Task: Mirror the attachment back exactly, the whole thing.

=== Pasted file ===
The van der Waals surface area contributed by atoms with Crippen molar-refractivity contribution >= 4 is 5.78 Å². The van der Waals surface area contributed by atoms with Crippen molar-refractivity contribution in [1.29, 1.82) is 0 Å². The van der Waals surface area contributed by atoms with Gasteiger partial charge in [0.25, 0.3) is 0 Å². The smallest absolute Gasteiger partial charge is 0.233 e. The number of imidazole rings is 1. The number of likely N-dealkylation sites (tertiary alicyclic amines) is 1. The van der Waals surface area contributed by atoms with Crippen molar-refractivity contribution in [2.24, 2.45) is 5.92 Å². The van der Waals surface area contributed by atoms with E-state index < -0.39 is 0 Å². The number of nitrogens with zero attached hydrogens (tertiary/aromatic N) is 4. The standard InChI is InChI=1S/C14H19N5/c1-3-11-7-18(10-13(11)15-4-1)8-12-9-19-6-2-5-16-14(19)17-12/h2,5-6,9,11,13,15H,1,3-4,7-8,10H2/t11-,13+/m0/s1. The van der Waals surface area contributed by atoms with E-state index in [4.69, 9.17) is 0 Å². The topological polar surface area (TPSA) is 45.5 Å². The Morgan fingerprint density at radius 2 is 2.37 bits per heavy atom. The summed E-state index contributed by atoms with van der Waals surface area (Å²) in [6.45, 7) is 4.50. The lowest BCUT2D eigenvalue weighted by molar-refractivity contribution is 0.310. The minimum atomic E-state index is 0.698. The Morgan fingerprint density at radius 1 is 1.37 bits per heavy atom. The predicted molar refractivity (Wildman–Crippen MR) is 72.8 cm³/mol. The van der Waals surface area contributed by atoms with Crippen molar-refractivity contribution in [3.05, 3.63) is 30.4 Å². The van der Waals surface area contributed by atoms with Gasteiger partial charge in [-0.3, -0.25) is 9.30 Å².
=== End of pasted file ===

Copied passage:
The van der Waals surface area contributed by atoms with Crippen molar-refractivity contribution >= 4 is 5.78 Å². The van der Waals surface area contributed by atoms with Crippen molar-refractivity contribution in [1.29, 1.82) is 0 Å². The van der Waals surface area contributed by atoms with Gasteiger partial charge in [0.25, 0.3) is 0 Å². The smallest absolute Gasteiger partial charge is 0.233 e. The number of imidazole rings is 1. The number of likely N-dealkylation sites (tertiary alicyclic amines) is 1. The van der Waals surface area contributed by atoms with Crippen molar-refractivity contribution in [2.24, 2.45) is 5.92 Å². The van der Waals surface area contributed by atoms with E-state index < -0.39 is 0 Å². The number of nitrogens with zero attached hydrogens (tertiary/aromatic N) is 4. The standard InChI is InChI=1S/C14H19N5/c1-3-11-7-18(10-13(11)15-4-1)8-12-9-19-6-2-5-16-14(19)17-12/h2,5-6,9,11,13,15H,1,3-4,7-8,10H2/t11-,13+/m0/s1. The van der Waals surface area contributed by atoms with E-state index in [4.69, 9.17) is 0 Å². The topological polar surface area (TPSA) is 45.5 Å². The Morgan fingerprint density at radius 2 is 2.37 bits per heavy atom. The summed E-state index contributed by atoms with van der Waals surface area (Å²) in [6.45, 7) is 4.50. The lowest BCUT2D eigenvalue weighted by molar-refractivity contribution is 0.310. The minimum atomic E-state index is 0.698. The Morgan fingerprint density at radius 1 is 1.37 bits per heavy atom. The predicted molar refractivity (Wildman–Crippen MR) is 72.8 cm³/mol. The van der Waals surface area contributed by atoms with Crippen molar-refractivity contribution in [3.05, 3.63) is 30.4 Å². The van der Waals surface area contributed by atoms with Gasteiger partial charge in [-0.3, -0.25) is 9.30 Å².